Sep 02

On Sunday 7 October 2012 we celebrated Morley Miners Sunday and our morning service was led by Ian Dring of the International Miners Mission (IMM).  In the afternoon we organised a special service, held underground ‘at the coal face’ in the class room at the National Mining Museum (NMM), to commemorate the worst disaster at Morley Main Colliery when a gas explosion killed 34 men, 11 pit ponies and left 30 others injured. The underground service generated far more interest than we had expected with coverage in both local and national press and on Radio Aire and regional TV news. The service was attended by the maximum permitted group size of 40 with some people  having to remain on the surface. The  memorial was led by Ian Dring who gave a gospel message and the congregation included local MP Ed Balls, local civic leaders, relatives of some who died, retired miners,  representatives of  mining organisations,  members of Morley History Society,  ladies from Morley Elderly Action Craft Group (MEA), members of the IMM committee and senior staff from the NMM. The ladies from the MEA Craft Group had made a banner embroided with the names of each of the deceased and this was unveiled during the service and the names read out, the banner will hang in the Town Hall as a permanent memorial.

Lunch was provided at 12.45pm on the surface at the museum and as part of the lunch Mrs Senior, great granddaughter of William Both, presented the museum with a modified Davy Lamp and the original patent documents for the modification. The lamp was made by Ackroyd and Booth in the Beacon Works at Morley. The need for the modification was prompted by William Booths experience of the Morley Main disaster; he was working on the surface in the lamp room at the time of the accident.

Lunch

Members of the IMM committee

Mrs Senior with the modified lamp

Presentation of the lamp to the Museum Director

Members of the MEA craft group with the commemoration banner

The service also included the Ballad of a Miner’s Widow which was published some years after the disaster:

They came to call for me last Monday morning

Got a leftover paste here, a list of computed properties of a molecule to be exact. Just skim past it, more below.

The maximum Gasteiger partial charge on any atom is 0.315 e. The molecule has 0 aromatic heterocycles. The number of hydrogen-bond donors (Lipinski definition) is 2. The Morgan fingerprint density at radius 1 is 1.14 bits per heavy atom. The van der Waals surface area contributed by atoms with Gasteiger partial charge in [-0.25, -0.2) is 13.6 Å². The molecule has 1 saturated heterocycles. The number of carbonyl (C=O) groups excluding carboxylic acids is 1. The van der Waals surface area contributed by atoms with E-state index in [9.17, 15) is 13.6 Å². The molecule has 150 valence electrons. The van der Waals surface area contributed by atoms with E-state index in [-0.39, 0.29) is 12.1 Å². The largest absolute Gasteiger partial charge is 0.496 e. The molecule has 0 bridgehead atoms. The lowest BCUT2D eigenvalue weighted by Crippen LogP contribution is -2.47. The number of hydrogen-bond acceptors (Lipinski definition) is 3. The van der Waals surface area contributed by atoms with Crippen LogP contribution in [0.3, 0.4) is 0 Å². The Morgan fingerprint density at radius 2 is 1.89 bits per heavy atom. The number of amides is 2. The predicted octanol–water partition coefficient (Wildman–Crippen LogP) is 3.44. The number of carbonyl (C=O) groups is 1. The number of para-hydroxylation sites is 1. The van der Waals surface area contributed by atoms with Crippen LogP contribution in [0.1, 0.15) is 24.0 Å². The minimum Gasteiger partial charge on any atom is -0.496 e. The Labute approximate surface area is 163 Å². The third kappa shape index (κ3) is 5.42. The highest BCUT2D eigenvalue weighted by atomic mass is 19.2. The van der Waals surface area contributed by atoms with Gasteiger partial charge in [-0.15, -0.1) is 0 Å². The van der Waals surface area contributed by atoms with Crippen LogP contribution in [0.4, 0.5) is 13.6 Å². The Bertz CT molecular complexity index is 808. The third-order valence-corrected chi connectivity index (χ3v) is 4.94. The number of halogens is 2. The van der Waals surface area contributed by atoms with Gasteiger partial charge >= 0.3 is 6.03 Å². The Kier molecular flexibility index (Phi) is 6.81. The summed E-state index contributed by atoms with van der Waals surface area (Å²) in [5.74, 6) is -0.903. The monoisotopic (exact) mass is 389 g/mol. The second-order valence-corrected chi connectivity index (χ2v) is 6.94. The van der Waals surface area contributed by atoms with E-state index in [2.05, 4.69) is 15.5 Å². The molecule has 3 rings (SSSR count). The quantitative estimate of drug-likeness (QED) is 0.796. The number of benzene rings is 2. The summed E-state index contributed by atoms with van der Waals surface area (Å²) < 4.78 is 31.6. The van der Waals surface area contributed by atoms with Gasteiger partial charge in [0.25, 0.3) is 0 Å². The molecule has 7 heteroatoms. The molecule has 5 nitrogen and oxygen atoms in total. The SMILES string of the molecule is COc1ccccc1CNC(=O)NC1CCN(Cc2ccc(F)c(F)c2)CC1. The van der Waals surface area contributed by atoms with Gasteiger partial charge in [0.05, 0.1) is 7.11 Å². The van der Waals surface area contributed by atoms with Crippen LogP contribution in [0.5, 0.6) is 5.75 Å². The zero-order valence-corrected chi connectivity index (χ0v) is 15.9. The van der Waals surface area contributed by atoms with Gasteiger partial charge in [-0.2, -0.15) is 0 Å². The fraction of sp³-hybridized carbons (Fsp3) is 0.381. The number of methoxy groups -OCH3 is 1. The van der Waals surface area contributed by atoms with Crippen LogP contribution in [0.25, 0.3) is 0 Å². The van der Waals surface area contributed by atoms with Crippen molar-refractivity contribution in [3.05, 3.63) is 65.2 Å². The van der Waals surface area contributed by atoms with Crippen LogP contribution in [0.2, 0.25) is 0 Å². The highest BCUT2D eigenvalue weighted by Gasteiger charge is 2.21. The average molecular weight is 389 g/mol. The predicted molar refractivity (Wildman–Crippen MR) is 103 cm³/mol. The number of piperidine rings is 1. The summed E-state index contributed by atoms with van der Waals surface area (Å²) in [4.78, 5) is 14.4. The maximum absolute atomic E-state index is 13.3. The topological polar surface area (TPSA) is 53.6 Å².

When I was hanging washing on the line.
They looked down at their boots a lot and wouldn’t meet my eye.
And only said “You’re wanted at the mine”
I knew he was dead but funny, I could only think
How fresh the clothes would smell if it stayed fine

They carried all the bodies to the Royal
All laid in rows neatly as could be.
Some were burnt, some were crushed, some had only choked,
But none of them was very nice to see.
And it was only by the belt he always used to wear,
That I could tell which one belonged to me.

They’ll find some lying weasel for the inquest,
Or some poor lad who’s frightened for his place.
Who’ll claim he smelled tobacco just an hour or two before
And swear the men were smoking at the face.
For it only takes a single match to switch the owner’s blame
And some dead miner bears the whole disgrace

There will be enough insurance for the funeral
A proper place to rest, the least he’s due.
Some money from the parish or perhaps they’ll start a fund,
But after that I don’t know what we’ll do.
For I don’t supposed at twenty-nine I’ll find another man,
For younger widows they’ll be looking too.

And you’ll say it wasn’t such a big disaster,
It only made the papers for a day.
I’m sure the wives who’re weeping will find comfort in your news
So tell them that and then see what they say.
And ask them who’s to feed the children, where they’ll pay the rent,
And ask how much the owners mean to pay.